Leaping Into the Void

In the last week I have embarked on a new venture. I was looking for a regular 9-5 job on Craig's List when I found an ad seeking writers. On a whim I took a chance and followed up to see if the post seemed to be legit. I included my resume, which shows my newspaper work, and a link to this blog. In short order I received a reply from

To begin with them I was to write three blog posts as a Guest Blogger. This would allow us to work out how we would work together, my understanding on submitting, and what they are looking for. They had especially liked what they had found under "This is a Life?" So they wanted news stories with a humorous slant on pets and animals. Great! I can do that. No problem!

One problem. I am no longer all that used to writing to someone else's specifications. How do I do that again?

I selected a topic -- the dogs who were passengers on the Titanic for the 100th anniversary of the sinking of the ship. Nice, topical, trendy. Yep. I can do this. Wait. How do I make this funny? It was an enormous tragedy. So I set about surfing the web for everything I could find out about the dogs who sailed. There I finally found the answer. The ship's cat, who had boarded in Ireland, had left the ship in England before the start of the actual voyage, taking her litter of kittens with her. Yes! A conspiracy theory of the first order! The first post was good.

The second blog post would center on transgendered chickens. My neighbor, Isabel, had set up her tiny urban farm with nine hens to supply her large family with a steady supply of eggs. Then one of them switched sides and turned rooster. I did a little web research and found more information on this phenomenon. This was a tricky subject to treat with humor. I had to be careful about passing opinion. I wasn't out to create any more controversy than already existed on the topic. I think I did well. They published it.

The third was giving me fits. What to write about now. All I could think of was some of the strange encounters I had had with animals. They were very funny, but not exactly news. So I tried the exotic pets angle. Don't have a raccoon as a pet, no matter how much they want to volunteer for it. I added my mum's experience with raccoons in the house and my experiences with them in the neighborhood. I added in a recent news report of raccoon attacks in public parks. Okay. It seemed to work. They published it. Then I received an email reiterating that they wanted more of a "news" story to improve their website's progile. They asked if I thought I could really handle that part. I quickly responded that I could handle both the news stories and the softer personal pieces.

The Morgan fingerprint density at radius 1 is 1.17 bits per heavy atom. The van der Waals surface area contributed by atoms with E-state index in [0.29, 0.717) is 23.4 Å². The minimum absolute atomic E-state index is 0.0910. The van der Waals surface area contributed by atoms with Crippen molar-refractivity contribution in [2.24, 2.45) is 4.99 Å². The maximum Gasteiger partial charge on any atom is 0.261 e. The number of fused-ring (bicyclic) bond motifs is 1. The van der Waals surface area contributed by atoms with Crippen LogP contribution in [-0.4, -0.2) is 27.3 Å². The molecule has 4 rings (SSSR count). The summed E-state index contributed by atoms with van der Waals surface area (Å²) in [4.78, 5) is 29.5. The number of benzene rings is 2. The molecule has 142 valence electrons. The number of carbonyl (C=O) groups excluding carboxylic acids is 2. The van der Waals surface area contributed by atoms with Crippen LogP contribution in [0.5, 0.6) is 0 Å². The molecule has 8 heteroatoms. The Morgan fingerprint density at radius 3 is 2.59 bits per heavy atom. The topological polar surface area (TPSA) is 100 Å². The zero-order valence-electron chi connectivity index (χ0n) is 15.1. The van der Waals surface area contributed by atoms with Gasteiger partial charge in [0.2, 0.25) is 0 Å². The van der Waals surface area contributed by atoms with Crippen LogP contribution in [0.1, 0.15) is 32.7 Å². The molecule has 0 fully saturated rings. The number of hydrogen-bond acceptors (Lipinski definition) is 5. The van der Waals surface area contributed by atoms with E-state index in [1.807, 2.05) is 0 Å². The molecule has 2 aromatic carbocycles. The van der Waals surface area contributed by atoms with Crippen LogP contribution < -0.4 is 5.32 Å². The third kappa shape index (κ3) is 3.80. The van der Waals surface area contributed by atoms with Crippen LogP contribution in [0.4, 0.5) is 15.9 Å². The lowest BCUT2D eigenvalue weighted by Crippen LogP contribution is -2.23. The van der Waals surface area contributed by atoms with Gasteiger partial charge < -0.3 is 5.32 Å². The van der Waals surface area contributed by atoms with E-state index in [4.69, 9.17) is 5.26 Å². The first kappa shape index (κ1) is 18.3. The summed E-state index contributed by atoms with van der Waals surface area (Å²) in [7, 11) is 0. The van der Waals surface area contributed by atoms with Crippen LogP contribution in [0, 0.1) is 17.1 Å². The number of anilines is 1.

All of a sudden I fell into a funk of depression the likes of which I had not experienced in a long time. What was wrong? Was I doubting if I could really handle news? Perhaps. Was a wondering if this was an opportunity that I should pass on? Possibly, but I doubted that. I dealt with it in the old way -- a couple of Big Macs and large fries. Something was definitely bothering me. I hadn't eaten  a Big Mac in years. As I let the depression run its course I finally looked into a metaphorical mirror. That was hard. I realized that I was indeed having a reaction to writing to someone else's expectations. What it came right down to is that my ego was feeling a bit bruised. I knew the prescription for that -- GET OVER THYSELF, LAURIE!

You can't truly be professional writer or author without being able to set your ego aside and take in what your editor or publisher is asking of you. Compromise is not a dirty word. You need your editors and publishers to help you reach what you want -- a readership, and hopefully a decent amount of sales. I swallowed what my false pride and set out to work on more blogs for Happily so and with a full heart. After all this was a new chapter with a new adventure. This was a move in the right direction for what I wanted in life -- to support myself as a published writer. What could be better than that? Okay, suddenly finding myself with a Harry Potter, Twilight, or Hunger Games would be. Being a blogger was not going to make me rich, either. But you have to take the first steps on a journey to make it to your destination.

This morning I mailed my signed contract. There was a definite feeling that I was jumping off a new cliff straight into the cavernous unknown. I'm not the biggest risk taker, but if you don't try you will never know. Now I am getting excited about some of the ideas for blog posts that are coming my way. Most will be on the news beat, with the occasional personal experience piece. All with humor. Which, after all, is my milieu.

Sunday, April 15, 2012

Not Another Diet!

Yes, but this one is a bit easier than trying to count calories, carbs, or fat. This is more of a portion control diet - for your manuscript. It is so easy to over write your story and lose the point and slow the tempo with too much verbiage. Trimming the excess from your work can create more immediacy of contact with your reader. You want to dazzle them with brilliance not make them hunt through a word search puzzle to find your meaning.

Many years ago I took classes in creative writing from children's author Barbara Steiner through the University of Colorado's department of continuing education. Taking classes from a published author rather than an academic did a great deal to hone my writing skills. Class assignments were very limited in word count, so you had to edit. It was from Barbara that I learned a number of tips on writing leaner, more direct writing. Here are some of the gems I still treasure: